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Bloggers Must Purchase Business License in Philly

By Tanya Roth, Esq. | Last updated on

The city of Philadelphia is going micro. The cash-strapped city has decided one way to increase revenues will be to require all bloggers to acquire a business license. All blogs with profit making potential via ads or other means must apply for the $50 a year ($300 for lifetime) licenses, no matter how micro the profits from the blog are.

The Philadelphia City Paper cites the example of blogger Marilyn Bess who writes a blog on green living. According to the report, Bess makes a profit of about $50 a year on the work she considers a hobby. But the city would like its share. Any Philadelphia blogger who reports their earnings (no matter how meager) has been asked by the city to pay the $300 for what the city calls a "privilege license" plus taxes.

The City Paper reports that from the city's point of view, they have a right to collect on any business engaged in "activity for profit," says tax attorney Michael Mandale of Center City law firm Mandale Kaufmann. This applies "whether or not they earned a profit during the preceding year," he adds. Business licenses are required for any business located within an incorporated city's limits. According to Andrea Mannino of the Philadelphia Department of Revenue, in fact, simply choosing the option to make money from ads -- regardless of how much or little money is actually generated -- qualifies a blog as a business.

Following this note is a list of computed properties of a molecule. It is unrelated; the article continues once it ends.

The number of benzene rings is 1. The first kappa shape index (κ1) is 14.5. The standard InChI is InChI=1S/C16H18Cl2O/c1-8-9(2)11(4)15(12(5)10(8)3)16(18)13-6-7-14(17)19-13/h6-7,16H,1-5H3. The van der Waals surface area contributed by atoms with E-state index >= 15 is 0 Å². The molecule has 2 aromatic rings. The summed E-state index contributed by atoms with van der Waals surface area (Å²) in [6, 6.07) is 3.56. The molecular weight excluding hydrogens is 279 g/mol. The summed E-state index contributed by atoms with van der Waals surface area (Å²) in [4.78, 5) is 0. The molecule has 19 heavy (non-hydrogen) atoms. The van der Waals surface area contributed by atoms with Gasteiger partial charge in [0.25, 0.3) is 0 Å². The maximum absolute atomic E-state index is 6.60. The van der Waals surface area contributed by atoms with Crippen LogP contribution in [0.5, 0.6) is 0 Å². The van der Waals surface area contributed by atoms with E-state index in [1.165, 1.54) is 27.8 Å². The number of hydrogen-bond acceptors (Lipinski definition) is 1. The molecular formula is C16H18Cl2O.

With the economy still struggling and the federal government trying to lend assistance to small businesses, does it make sense to slow the potential for growth, even in the smallest of small businesses in the city of Philadelphia? Not to City Council members Bill Green and Maria Quiñones-Sánchez. According to the City Paper, in June they proposed a reform the city's business privilege tax to make Philly a more attractive place for small businesses. The proposed bill will still require Philadelphia bloggers to get a privilege license if their sites are designed to make money, but they would no longer have to pay taxes on their first $100,000 in profit.

For now, Philly bloggers can choose not to have an revenue-generating ads on their sites if the blog is really just a hobby, or to pay the baseline $50 a year license fees. Or, they may choose to blog out in the wide world -- beyond the Philly city limits.

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